Who holds the record for accumulating the most debt while going to college and law school? I don't know, but it might be Scott Dufrane.
Mr. Dufrane attended Thomas Jefferson Law School and graduated from the Maurice A. Deane School of Law at Hofstra University in 2009. He financed his undergraduate and legal education with student loans, and by the time he received his law degree, he had incurred debt of nearly a million dollars--or more specifically, $900,000.
Dufrane filed for bankruptcy in 2015. At that time he owed the U.S. Department of Education approximately $400,000; and he owed various private creditors about $500,000.
A short time after filing his bankruptcy petition, Dufrane filed an adversary complaint in an effort to discharge his private loans. In his complaint, he argued that the private loans fell outside the protection of the "undue hardship" rule and were dischargeable.
Dufrane owed SunTrust Bank about $90,000, and SunTrust moved to dismiss Dufrane's adversary complaint on the grounds that the SunTrust loans were protected by 11 U.S.C. sec. 523(a)(8) and could not be discharged unless Dufrane met the "undue hardship" standard.
But Dufrane had an answer to SunTrust's argument.
He argued that the private loans were not "qualified student loans" under 11 U.S.C. sec. 528(a) (8) and could be discharged like any other nonsecured debt. Dufrane said that the private lenders had solicited him to borrow money while he was in school without any inquiry "regarding need, cost of tuition, or cost of any other education-related expense." In addition, the private lenders' solicitations "generally stated that the money could be used for anything, and that it would be disbursed directly to [Dufrane]" and not through any school.
Moreover, Dufrane alleged, all the private loan money was disbursed directly to him "without any input, knowledge or approval of the Financial Aid Office . . ."
Judge Peter Carroll, a California bankruptcy judge, agreed with Dufrane and ruled that the private loans were not the type of loan that Congress intended to exclude from bankruptcy relief. Judge Carroll acknowledged that federal courts were divided on this issue, but he agreed with courts that interpreted the law in harmony with Dufrane's position. Therefore, the judge denied SunTrust's motion to dismiss. Under the rationale of Judge Carroll's ruling, it seems possible that all $500,000 of Carroll's private loan debt will ultimately discharged.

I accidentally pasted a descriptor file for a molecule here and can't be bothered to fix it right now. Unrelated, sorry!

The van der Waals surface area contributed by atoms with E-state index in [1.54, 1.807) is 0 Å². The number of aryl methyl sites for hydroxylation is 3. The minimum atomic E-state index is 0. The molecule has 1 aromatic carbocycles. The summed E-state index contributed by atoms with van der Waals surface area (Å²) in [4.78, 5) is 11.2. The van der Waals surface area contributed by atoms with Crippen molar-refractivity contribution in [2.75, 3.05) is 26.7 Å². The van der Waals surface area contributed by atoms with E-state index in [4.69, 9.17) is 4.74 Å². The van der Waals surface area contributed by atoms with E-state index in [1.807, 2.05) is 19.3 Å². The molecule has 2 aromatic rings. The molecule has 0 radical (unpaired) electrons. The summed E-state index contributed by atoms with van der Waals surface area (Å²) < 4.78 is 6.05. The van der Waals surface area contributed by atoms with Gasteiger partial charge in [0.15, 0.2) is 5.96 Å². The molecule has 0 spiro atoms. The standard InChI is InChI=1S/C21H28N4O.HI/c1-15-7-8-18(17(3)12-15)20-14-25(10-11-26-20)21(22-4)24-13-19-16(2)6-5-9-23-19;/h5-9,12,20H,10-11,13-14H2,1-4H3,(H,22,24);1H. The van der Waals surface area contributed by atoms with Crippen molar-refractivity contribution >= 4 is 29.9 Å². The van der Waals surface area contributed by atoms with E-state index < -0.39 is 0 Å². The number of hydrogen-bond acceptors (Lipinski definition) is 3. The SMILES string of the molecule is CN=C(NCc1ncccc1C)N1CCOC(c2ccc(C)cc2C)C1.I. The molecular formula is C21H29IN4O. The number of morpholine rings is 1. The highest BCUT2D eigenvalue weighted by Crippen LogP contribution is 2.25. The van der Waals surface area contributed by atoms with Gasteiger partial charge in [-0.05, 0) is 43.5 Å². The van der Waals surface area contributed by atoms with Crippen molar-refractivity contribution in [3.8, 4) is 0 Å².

What is the significance of the Dufrane decision?
First, as Judge Carroll pointed out, the federal courts are in disagreement about whether some private student loans are subject to the "undue hardship" rule, and this controversy may ultimately go to the Supreme Court. For now, however, student borrowers who responded to bank solicitations by taking out private loans and who received the money directly have an argument that those loans are dischargeable in bankruptcy like any other consumer loan.
Second, the Dufrane case illustrates the recklessness of student-loan creditors--both the federal government and private banks. It was insane for the Department of Education to loan Dufrane $400,000 for college and lawschool studies. And of course it was insane for private lenders to loan Dufrane $500,000 while he was in law school.
Almost no one who accumulates nearly a million dollars in debt to get a college degree and a law degree will ever be able to pay back that amount of money. Hofstra's law school is ranked 118 on the list of best law schools published by U.S. News & World Report. But even if Hofstra had graduated from Yale Law School at the top of his class, it is unlikely he would have obtained a job that would allow him to pay back $900,000.
Millions of Americans are struggling with student-loan debt. Last year, student borrowers were defaulting at an average rate of 3,000 a day.
The Department of Education is urging borrowers to enroll in income driven repayment plans (IDRs), but the Government Accountability Office reported last December that about half of a sample of people who signed up for IDRs failed to recertify their income as the program requires (p. 36). It seems obvious that IDRs are no magic bullet for the student-loan crisis.
Bankruptcy relief is the only viable option for people whose student loans are out of control. Last month, Congressmen John Delaney (D-Maryland) and John Katko (R-New York) filed a bill to make student-loan debt dischargeable in bankruptcy like any other nonsecured loan. This bill is unlikely to become law in this Congressional session; but someday, Congress will be forced by reality to pass some form of the Delaney-Katko bill.
Dufrane v. Navient Solutions, Inc. (In re Dufrane), 566 B.R. 28 (Bankr. C.D. Cal. 2017).
Representative John Delaney press release. Delaney and Katko File Legislation to Help Americans Struggling with Student Loan Debt, May 5, 2017.
Representative John Katko press release. Reps. Katko and Delaney File Legislation to Help Americans Struggling with Student Loan Debt. May 8, 2017.
The Wrong Move on Student Loans. New York Times, April 6, 2017.
US. Government Accounting Office. Federal Student Loans: Education Needs to Improve Its Income-Driven Repayment Plan Budget Estimates. Washington, DC: U.S. Government Accountability Office, November, 2016.